' The message tape 34 is driven via a capstan 42 by a message motor 44-. The means for controlling operation of the message motor 44 will be described hereinafter. The dial controllines' 28 are connected to activate corresponding dial signal pickup heads 46. These pickup heads are mounted in a common dial signal pickup unit 48 adjacent a multi-track magnetic dial signal tape 50. This tape may be similar to the message tape 34; and as such, it is provided with a plurality of tracks, each prerecorded with signals corresponding to a different telephone number to be dialed, and each being located adjacent a different one of the pickup heads 46. Thus, as the dial signal tape 50 is moved, the particular pickup head 46, which is activated by its associated dial control line 28, will receive dial signals from the tape and will transmit these signals via a common dial signal line 52 to a dial signal transducer 54. The dial signal transducer 54 then introduces these signals to the telephone line 40.

The dial signal tape 50 is driven via a capstan 56 by a dial motor 58. The operation of the dial motor 58 is controlled by means to be described herenafter.

The common OR gate circuit 16, which receives signals from each of the sensor 10, is connected to a start delay circuit 60. This circuit is a timing device which produces a start signal at a start terminal 62 at a given duration following application of a signal from the OR gate circuit 16. The purpose of the start delay circuit 60 is to provide time for reset of the system to prevent its operation, should a false alarm be discovered. To this end, there is provided a reset button 64, which when pushed, disables the start delay circuit and prevents it from producing a signal at its output terminal.

The various disable relay contacts 14, which are interposed along the alarm lines 12 from the sensors 10, are controlled by a common bistable relay 66. Before the occurrence of an alarm condition, the relay 66 holds the contacts 14 closed so that the sensors may transmit any alarm condition they sense to the system. The relay 66 is connected to be switched to an open contact condition upon the occurrence of a signal at the start terminal 62 of the start delay circuit 60. This prevents the sensors 10 from responding to a subsequent alarm condition once the system has been put into operation.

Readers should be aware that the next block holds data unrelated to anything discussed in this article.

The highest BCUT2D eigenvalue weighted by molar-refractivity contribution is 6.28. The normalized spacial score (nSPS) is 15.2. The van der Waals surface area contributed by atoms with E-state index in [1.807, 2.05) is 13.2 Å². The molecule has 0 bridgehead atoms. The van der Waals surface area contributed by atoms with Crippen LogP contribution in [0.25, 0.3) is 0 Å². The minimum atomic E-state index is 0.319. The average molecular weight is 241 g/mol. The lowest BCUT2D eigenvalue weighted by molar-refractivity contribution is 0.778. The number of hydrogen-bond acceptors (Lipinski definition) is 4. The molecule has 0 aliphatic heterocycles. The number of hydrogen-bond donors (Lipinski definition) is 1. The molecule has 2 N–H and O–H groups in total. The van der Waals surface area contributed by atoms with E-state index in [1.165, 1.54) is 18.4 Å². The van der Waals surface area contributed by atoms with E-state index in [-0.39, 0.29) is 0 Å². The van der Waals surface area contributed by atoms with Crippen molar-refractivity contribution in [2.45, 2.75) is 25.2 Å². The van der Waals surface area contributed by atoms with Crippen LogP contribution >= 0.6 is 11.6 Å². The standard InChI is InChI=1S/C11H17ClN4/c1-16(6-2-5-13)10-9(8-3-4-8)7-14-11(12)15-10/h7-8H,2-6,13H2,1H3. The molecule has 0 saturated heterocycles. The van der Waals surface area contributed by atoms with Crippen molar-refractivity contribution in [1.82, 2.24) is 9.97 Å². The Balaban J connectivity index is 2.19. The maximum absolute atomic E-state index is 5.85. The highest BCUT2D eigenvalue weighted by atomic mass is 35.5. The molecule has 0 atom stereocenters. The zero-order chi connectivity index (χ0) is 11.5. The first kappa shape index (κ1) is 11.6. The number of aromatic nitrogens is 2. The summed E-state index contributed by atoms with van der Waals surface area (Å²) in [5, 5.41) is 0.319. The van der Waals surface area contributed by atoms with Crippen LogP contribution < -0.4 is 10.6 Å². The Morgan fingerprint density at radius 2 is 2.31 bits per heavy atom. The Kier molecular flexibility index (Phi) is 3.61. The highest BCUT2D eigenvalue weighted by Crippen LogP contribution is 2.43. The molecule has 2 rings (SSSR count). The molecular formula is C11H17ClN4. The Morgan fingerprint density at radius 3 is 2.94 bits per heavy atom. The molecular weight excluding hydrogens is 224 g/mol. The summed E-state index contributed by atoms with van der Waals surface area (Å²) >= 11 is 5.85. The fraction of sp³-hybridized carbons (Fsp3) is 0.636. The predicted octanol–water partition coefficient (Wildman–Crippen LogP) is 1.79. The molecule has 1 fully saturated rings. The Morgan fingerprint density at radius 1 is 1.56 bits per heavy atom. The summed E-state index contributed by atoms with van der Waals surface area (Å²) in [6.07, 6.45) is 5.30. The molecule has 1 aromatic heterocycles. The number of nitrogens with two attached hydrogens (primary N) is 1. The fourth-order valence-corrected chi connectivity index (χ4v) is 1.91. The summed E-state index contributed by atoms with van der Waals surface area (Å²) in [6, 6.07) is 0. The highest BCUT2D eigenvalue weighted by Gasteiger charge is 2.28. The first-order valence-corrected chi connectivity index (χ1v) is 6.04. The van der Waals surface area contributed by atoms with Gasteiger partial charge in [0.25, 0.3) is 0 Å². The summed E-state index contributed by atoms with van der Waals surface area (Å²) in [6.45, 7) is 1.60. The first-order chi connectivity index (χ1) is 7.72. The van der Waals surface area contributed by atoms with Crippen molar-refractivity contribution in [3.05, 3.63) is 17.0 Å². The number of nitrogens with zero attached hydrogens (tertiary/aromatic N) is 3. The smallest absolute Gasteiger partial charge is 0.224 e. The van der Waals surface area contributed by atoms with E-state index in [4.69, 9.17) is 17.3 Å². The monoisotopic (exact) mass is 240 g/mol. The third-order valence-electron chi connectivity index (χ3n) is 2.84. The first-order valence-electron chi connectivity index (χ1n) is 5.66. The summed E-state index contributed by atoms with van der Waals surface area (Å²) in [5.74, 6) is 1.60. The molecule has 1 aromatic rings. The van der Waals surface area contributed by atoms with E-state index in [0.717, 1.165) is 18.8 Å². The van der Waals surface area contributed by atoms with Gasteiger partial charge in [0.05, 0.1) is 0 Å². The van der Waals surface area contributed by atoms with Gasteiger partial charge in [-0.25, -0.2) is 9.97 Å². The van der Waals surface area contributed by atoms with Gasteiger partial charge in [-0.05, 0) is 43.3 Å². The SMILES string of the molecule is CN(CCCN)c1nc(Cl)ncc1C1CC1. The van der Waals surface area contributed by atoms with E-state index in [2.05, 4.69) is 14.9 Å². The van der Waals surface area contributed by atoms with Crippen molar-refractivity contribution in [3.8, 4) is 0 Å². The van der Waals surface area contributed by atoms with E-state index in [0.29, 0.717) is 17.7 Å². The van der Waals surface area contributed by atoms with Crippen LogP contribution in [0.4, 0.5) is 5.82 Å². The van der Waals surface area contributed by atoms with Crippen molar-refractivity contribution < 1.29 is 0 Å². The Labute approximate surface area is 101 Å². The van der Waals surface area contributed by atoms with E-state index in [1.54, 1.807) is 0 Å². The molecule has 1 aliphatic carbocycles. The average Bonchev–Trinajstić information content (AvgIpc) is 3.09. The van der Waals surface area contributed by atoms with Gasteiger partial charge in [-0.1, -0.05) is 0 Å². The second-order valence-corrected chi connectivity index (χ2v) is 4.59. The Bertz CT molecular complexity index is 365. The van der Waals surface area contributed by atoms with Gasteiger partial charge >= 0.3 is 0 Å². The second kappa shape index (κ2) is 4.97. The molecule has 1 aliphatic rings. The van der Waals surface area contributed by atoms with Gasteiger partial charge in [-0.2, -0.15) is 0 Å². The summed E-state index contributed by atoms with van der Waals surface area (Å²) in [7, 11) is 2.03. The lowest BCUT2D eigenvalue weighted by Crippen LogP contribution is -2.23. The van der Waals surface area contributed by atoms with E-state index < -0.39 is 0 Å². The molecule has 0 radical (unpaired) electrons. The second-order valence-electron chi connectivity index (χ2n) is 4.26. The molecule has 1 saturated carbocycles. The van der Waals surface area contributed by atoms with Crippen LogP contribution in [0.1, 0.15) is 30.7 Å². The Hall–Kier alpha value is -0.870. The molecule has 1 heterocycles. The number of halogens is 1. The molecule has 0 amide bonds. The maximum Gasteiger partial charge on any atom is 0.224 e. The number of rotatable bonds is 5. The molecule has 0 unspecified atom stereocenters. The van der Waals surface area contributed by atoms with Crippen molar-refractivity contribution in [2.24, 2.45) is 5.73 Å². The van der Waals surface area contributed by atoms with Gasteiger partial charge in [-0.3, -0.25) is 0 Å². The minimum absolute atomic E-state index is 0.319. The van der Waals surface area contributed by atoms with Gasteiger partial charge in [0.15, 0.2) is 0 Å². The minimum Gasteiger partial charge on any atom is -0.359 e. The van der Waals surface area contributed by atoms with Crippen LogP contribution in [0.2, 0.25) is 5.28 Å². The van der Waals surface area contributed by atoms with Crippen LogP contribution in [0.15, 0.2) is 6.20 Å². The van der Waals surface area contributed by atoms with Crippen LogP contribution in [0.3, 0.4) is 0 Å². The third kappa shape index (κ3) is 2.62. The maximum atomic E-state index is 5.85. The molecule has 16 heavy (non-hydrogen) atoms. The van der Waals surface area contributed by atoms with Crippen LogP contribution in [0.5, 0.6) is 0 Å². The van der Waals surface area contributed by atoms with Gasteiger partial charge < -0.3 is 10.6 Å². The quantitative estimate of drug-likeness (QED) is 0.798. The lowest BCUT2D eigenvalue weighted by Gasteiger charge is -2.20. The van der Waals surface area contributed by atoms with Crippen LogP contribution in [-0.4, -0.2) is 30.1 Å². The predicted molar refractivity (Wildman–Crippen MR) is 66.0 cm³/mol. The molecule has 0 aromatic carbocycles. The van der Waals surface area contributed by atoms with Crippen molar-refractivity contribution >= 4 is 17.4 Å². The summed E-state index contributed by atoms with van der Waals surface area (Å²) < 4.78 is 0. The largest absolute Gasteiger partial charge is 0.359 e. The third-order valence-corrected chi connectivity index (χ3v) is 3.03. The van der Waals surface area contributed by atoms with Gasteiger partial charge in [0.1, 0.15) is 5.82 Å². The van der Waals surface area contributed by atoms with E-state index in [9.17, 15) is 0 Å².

The telephoning system of FIG. 1 is connected into a telephone trunk line 70. As indicated in the drawing, the trunk line in one direction goes to a central telephone exchange, and in the other direction it goes to various extension telephones (not shown) connected to the line. The telephone line 40, to which the message and dial transducers 38 and 54 are connected, is itself connected, as indicated at 72, across the trunk line 70.

A set of normally closed line clear switch contacts 74 are interposed along one of the trunk lines 70 on the telephone exchange side of the line connections 72. These line clear switch contacts are opened and then reclosed upon energization of a monostable relay 76. The opening of the line clear contacts 74 serves to disconnect any extension telephones from the trunk line 70. This simulates a hangup condition of all extension telephones and thereby makes the trunk lines 70 available for seizure by the alarm telephoning system.

As shown in FIG. 1, the monostable relay 76 receives a signal via a second OR gate circuit 78 connected to the start terminal 62. This signal energizes the relay for a predetermined time period, e.g., five seconds, after which time the relay reverts to an unenergized state. The energization of the monostable relay 76 opens the line clear switch contacts 74 for a duration sufficient to clear the telephone line. Thereafter, the switch contacts close so that the telephone line may be seized by the alarm system.

Line seizure by the telephone alarm system is achieved by closure of a pair of line seize switch contacts 80 interposed along the tleephone line 40. the line seize switch contacts are controlled from a bistable relay 82. The relay has a line close terminal 84 which receives signals from a line close AND-NOT gate circuit 86. These signals activate the relay so that it moves the line seize switch contacts to a closed condition for seizing the telephone line. The AND-NOT gate circuit is connected to receive a signal from the monostable relay 76 upon completion of its energization. This signal passes through the AND-NOT gate circuit 86 to the close terminal 84 of the bistable relay 82. The AND- NOT gate circuit 86 includes an inhibit terminal 88 which, when energized, prevents signals from the monostable relay 76 from passing through to the bistable relay 82. The inhibit terminal 88 ,is connected via an end of sequence line 90 to an endof sequence terminal 92 on the dial sequence control unit 26. As will be explained more fully hereinafter, the purpose for the inhibit terminal is to prevent line seizure by the alarm system following completion of thelast telephone call in a sequence.